Big Banks Must Step Up to Address the Revenue Crisis

The big banks live in a parallel universe.

In their universe, the financial meltdown was beyond their power to stop.  The recession that left more than 1/10th of the American workforce unemployed is a shame they had little to do with.  The massive government bailout of the financial system was an opportunity to make a tidy profit so that you could give your executive hefty bonuses.  And the budget deficit that was catapulted to its current highs because of the recession proves that the government has gotten too big.

Executives of Bank of America crawled deeper into their walled-off mansions today. In response to attorney generals and community groups calling for more relief to foreclosed Americans they invoked the principle of “moral hazard”.

“There may be as much as $1 trillion worth of mortgages that are underwater,” said Terry Laughlin, the Bank of America executive whose unit, Legacy Asset Servicing, handles mortgages that are delinquent or in default. “What do you do for those borrowers that have a job but have negative equity and have paid on time and honored their obligations?”

Writing down billions of principal now could actually retard the recovery by encouraging borrowers to default, they argue. “It’s not that we don’t want to help troubled borrowers,” Mr. Laughlin said. “It’s a moral hazard issue.”

The big banks personify moral hazard.

Once again, they’re busily amassing hefty profits on Wall Street trading even as hundreds of billions of dollars remain in their cash reserves at the Federal Reserve.  In the mean time the unemployment rate in America hovers at 9 percent, and the federal budget deficit stands at $1.5 trillion.

And the banks and their lobbyists are working hard to keep the focus of the debate on how to close the revenue shortfall with spending cuts to programs that support America’s most vulnerable.  They’re allies in this fight are Republican Members of Congress whose lust for cuts can’t be satisfied.  And they are being abetted by Democrats in Congress and a President unwilling to take them on.

America has a choice.  Budgets, after all, are about expenses and revenue.

When banks and Wall Street profit without pitching in, America suffers.  Banks must shoulder more of the burden for shrinking the deficit.

Here are four ideas to get us started.

The Financial Speculation Tax: Also referred to as the Financial Transaction Tax or the Robin Hood Tax, this proposal would place a modest tax on Wall Street trading.  A tax rate of ¼ of 1 percent on a stock purchase or sale and a tax rate of 1/50th of 1 percent on the sale or purchase of a future, option or credit default could raise revenue in the amount of $1 trillion over ten years. Such a tax would not only raise significant revenue, it would also increase the costs associated with the kinds of reckless speculation that harmed the financial system in the first place.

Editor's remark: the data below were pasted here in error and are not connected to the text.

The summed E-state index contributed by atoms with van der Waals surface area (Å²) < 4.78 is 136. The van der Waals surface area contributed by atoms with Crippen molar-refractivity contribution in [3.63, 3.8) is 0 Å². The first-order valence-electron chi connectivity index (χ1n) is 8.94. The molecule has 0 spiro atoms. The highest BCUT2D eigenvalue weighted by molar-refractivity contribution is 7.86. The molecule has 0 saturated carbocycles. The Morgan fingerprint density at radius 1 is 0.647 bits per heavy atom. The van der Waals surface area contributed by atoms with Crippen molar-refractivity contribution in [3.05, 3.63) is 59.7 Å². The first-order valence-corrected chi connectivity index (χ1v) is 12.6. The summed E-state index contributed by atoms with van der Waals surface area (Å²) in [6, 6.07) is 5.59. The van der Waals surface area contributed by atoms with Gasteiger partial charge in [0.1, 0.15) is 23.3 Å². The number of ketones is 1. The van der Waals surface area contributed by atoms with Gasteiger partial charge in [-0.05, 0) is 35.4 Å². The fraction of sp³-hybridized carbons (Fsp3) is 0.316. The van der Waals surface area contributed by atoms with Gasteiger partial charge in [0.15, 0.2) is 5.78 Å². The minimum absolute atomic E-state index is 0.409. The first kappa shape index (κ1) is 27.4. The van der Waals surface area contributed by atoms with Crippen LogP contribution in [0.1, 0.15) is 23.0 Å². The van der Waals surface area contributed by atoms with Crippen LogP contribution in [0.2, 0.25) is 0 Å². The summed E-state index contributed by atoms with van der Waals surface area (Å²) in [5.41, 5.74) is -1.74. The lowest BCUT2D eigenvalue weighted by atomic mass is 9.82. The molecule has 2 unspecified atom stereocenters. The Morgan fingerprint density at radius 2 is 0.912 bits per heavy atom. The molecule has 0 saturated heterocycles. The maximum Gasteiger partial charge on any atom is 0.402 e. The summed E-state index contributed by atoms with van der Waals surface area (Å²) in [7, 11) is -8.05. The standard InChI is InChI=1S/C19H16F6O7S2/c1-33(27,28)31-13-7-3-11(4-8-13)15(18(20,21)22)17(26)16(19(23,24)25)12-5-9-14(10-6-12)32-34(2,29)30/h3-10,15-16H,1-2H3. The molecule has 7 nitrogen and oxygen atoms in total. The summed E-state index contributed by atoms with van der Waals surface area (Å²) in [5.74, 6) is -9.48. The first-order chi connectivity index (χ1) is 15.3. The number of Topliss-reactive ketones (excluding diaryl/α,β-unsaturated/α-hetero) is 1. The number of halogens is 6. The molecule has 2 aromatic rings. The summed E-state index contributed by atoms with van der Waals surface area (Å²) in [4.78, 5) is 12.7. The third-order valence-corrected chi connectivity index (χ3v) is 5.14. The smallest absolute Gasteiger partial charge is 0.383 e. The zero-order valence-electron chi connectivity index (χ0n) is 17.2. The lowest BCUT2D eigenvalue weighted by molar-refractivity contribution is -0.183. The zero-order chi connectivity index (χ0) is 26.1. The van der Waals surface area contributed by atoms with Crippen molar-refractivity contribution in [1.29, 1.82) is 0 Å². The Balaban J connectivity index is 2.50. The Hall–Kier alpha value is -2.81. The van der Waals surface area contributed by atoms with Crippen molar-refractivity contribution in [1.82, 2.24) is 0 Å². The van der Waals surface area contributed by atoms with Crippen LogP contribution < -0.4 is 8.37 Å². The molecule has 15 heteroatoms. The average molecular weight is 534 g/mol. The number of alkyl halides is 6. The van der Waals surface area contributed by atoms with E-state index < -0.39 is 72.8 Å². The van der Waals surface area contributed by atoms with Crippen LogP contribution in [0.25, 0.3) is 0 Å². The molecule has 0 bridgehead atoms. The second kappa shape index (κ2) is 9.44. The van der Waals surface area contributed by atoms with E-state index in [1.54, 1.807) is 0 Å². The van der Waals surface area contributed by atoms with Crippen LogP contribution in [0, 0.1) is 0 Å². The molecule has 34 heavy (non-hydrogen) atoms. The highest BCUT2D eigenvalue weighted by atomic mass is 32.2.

The Banking Responsibility Fee:  Last year the White House proposed a small fee on the biggest banks and financial institutions to recover bail-out funds and reduce the deficit.  Called the Financial Crisis Responsibility Fee, it would have raised $117 billion in revenue over twelve years and another $90 billion in the following 10 years.  As envisioned, this fee would apply only to large institutions with consolidated assets of $50 billion or more.  The fee would be assessed at approximately 15 basis points (0.15) of covered liabilities and allow for some exemptions as appropriate.

The Big Bank Bonus Tax: Last year, Senators Webb (VA) and Boxer (CA) introduced the “Tax Payer Fairness Act” that would tax Wall Street bonuses of $400,000 or more at 50%.  There is not currently an estimate of how much revenue this could create, however the top 6 banks were on track to give $143 billion in compensation and bonuses as of December, 2010.  Such a tax could have the added value of encouraging responsible leadership among financial institutions.

Close Corporate Tax Breaks. There are numerous tax breaks and loopholes in America’s tax code that help corporations avoid paying taxes. A recent study from Citizens for Tax Justice describe five separate tax breaks, that if eliminated could raise a total of $450 billion over five years.  These loop holes include tax breaks or deferrals on US-controlled corporations abroad (note that Bank of America alone had 143 off-shore subsidiaries in tax havens in 2008).

What happens if we don’t pursue these common sense proposals?

Today, the U.S. Congress is debating up to $60 billion in cuts to the remainder of the FY2011 budget.

These cuts would have real human costs.  According to analyses by the Coalition on Human Needs, 218,000 young children would lose Head Start services, 11 million patients would lose health care access to Community Health Centers, 20 million Americans would have access to anti-poverty services disrupted, 9.4 million college students would lose some or all of their Pell grants, 8 million adults and youth would lose access to job training and other employment services.

Altogether, the cuts being considered in Congress now have the added harm of slowing economic recovery.

In the universe the rest of us live in, we don’t have a Federal Reserve Bank to push new cash into our bank accounts or to extend us nearly zero interest credit regardless of our choices.

It’s time for the banks to pay their fair share.  Anything short of the proposals above is hypocrisy at its worst.

This post was written by Rich Stolz from the Center for Community Change.  


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